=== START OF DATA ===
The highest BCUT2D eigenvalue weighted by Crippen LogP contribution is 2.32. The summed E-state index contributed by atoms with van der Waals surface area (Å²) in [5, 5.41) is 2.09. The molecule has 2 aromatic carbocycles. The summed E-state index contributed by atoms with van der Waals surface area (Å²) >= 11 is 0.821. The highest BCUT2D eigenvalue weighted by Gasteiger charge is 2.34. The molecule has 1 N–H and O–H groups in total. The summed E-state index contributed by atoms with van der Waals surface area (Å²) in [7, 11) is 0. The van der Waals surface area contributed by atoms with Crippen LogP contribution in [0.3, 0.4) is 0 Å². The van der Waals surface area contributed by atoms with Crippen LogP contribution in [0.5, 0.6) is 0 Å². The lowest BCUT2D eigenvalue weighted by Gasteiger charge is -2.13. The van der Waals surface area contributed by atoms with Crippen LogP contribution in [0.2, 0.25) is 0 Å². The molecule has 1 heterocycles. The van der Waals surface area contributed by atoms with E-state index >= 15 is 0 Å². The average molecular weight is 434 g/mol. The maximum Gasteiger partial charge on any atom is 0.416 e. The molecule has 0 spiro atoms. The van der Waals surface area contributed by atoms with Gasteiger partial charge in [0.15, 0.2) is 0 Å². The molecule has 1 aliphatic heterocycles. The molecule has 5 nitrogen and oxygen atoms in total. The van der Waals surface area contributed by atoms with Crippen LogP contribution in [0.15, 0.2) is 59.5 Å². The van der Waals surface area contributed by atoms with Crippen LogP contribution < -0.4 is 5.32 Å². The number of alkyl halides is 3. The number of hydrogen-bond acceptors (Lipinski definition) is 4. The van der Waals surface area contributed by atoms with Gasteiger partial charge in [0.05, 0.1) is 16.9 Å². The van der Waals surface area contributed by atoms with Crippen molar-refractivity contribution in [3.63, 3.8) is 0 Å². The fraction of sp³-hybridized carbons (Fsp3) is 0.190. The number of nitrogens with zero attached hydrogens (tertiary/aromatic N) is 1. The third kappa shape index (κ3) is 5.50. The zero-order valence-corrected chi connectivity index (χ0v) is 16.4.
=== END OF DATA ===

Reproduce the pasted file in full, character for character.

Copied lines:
The highest BCUT2D eigenvalue weighted by Crippen LogP contribution is 2.32. The summed E-state index contributed by atoms with van der Waals surface area (Å²) in [5, 5.41) is 2.09. The molecule has 2 aromatic carbocycles. The summed E-state index contributed by atoms with van der Waals surface area (Å²) >= 11 is 0.821. The highest BCUT2D eigenvalue weighted by Gasteiger charge is 2.34. The molecule has 1 N–H and O–H groups in total. The summed E-state index contributed by atoms with van der Waals surface area (Å²) in [7, 11) is 0. The van der Waals surface area contributed by atoms with Crippen LogP contribution in [0.3, 0.4) is 0 Å². The van der Waals surface area contributed by atoms with Crippen LogP contribution in [0.5, 0.6) is 0 Å². The lowest BCUT2D eigenvalue weighted by Gasteiger charge is -2.13. The van der Waals surface area contributed by atoms with Crippen LogP contribution in [0.2, 0.25) is 0 Å². The molecule has 1 heterocycles. The van der Waals surface area contributed by atoms with E-state index >= 15 is 0 Å². The average molecular weight is 434 g/mol. The maximum Gasteiger partial charge on any atom is 0.416 e. The molecule has 0 spiro atoms. The van der Waals surface area contributed by atoms with Gasteiger partial charge in [0.15, 0.2) is 0 Å². The molecule has 1 aliphatic heterocycles. The molecule has 5 nitrogen and oxygen atoms in total. The van der Waals surface area contributed by atoms with Crippen LogP contribution in [0.15, 0.2) is 59.5 Å². The van der Waals surface area contributed by atoms with Crippen LogP contribution < -0.4 is 5.32 Å². The number of alkyl halides is 3. The number of hydrogen-bond acceptors (Lipinski definition) is 4. The van der Waals surface area contributed by atoms with Gasteiger partial charge in [0.05, 0.1) is 16.9 Å². The van der Waals surface area contributed by atoms with Crippen molar-refractivity contribution in [3.63, 3.8) is 0 Å². The fraction of sp³-hybridized carbons (Fsp3) is 0.190. The number of nitrogens with zero attached hydrogens (tertiary/aromatic N) is 1. The third kappa shape index (κ3) is 5.50. The zero-order valence-corrected chi connectivity index (χ0v) is 16.4.